lakeliving Well-Known Member

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    Same here Kevin. I use the winch and crank mine until it touches the stops, then when the rear of the toons get settled down when pulling out there is a gap. It's been like this since day one. And in towing to FL from MI it didn't move an inch. Plus it keeps the carpet from putting the black spots on my rub rail!
     
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  3. BigKahuna

    BigKahuna Well-Known Member

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    Up against the carpeted stops. After winching the boat up tight I proceed up the ramp at a slow speed and it stays put...... It has moved before and if it does I'll back into the water and adjust it.
     
  4. Tomc

    Tomc Well-Known Member

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    I don’t trailer, but isn’t it just geometry rules? your step 4 explains it. 90 degree angle from bow and front of toons to the length of the rest of the toons floating.

    But the trailer bunks are sitting in the water at greater then 90 degrees from bow/front of toons. So when taken out of the water, the boat toons wanting to keep that 90 degrees, (and needing to stay perpendicular to the deck of the boat) either need to stay up in the air off the bunks in the back....or if the toons settle into their bunks (which they will do) the bow of the boat deck needs to pull back from trailer front.....or I guess worst case both could happen and the stern of the deck separates from the back of the toons (ain’t going to happen).

    So unless the angle of the ramp and length of boat is minimal, you will end up with a gap.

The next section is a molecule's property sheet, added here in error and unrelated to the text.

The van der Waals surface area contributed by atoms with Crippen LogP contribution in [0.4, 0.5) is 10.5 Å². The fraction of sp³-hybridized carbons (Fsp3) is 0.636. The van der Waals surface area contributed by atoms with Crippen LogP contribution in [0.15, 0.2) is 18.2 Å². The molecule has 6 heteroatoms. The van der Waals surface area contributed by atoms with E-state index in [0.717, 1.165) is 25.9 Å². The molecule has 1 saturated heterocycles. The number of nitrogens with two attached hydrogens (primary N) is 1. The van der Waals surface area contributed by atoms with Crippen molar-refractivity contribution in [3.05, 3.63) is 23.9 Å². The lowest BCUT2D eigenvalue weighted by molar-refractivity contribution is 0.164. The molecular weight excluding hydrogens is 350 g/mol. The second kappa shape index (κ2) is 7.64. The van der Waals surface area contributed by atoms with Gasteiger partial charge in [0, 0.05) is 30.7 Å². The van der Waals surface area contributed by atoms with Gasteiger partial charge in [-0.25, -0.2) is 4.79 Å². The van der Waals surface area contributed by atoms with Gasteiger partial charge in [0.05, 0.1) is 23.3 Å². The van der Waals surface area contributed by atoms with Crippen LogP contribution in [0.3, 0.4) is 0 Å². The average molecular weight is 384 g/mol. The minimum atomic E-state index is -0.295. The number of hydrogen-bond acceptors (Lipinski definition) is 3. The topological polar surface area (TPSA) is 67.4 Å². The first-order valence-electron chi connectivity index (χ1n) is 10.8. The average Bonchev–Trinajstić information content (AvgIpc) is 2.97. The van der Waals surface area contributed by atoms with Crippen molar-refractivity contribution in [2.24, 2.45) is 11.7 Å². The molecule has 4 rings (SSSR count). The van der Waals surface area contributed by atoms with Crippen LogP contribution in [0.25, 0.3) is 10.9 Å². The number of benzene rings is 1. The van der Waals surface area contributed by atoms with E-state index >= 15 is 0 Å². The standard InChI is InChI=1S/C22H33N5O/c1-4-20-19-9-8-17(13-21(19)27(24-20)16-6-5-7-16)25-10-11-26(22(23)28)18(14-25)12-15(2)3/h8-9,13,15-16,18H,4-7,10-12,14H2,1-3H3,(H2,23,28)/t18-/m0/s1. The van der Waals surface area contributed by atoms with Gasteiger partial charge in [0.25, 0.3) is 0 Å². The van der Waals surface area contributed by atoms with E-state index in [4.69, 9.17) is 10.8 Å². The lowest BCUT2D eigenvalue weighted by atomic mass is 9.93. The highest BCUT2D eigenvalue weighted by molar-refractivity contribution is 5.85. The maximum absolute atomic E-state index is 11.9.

5. Tomc

    Tomc Well-Known Member

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    I saw that but assumed it was 3” shag carpet on your stops.
     
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  6. Bill N

    Bill N Well-Known Member

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    To play devil's advocate, your trailer will become stronger & have less flex if pontoon is up tight against the bow stop.
    Will it ever matter? Probably not, but I dislike the excessive flexing.
     
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  7. Tin Diesel

    Tin Diesel Well-Known Member

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    ...
    Interesting thought. I think you have a valid point, if I could figure out how to secure the boat to the bow stop - lock it in. Otherwise wouldn't it just rub?

    Also, although my trailer is heavy duty, I don't think the bow stop really adds all that much strength - I know it flexes when I go up the ladder.

    In the end, I really don't know a way to make the boat stay against the bumpers as I pull out of the ramps I most commonly use.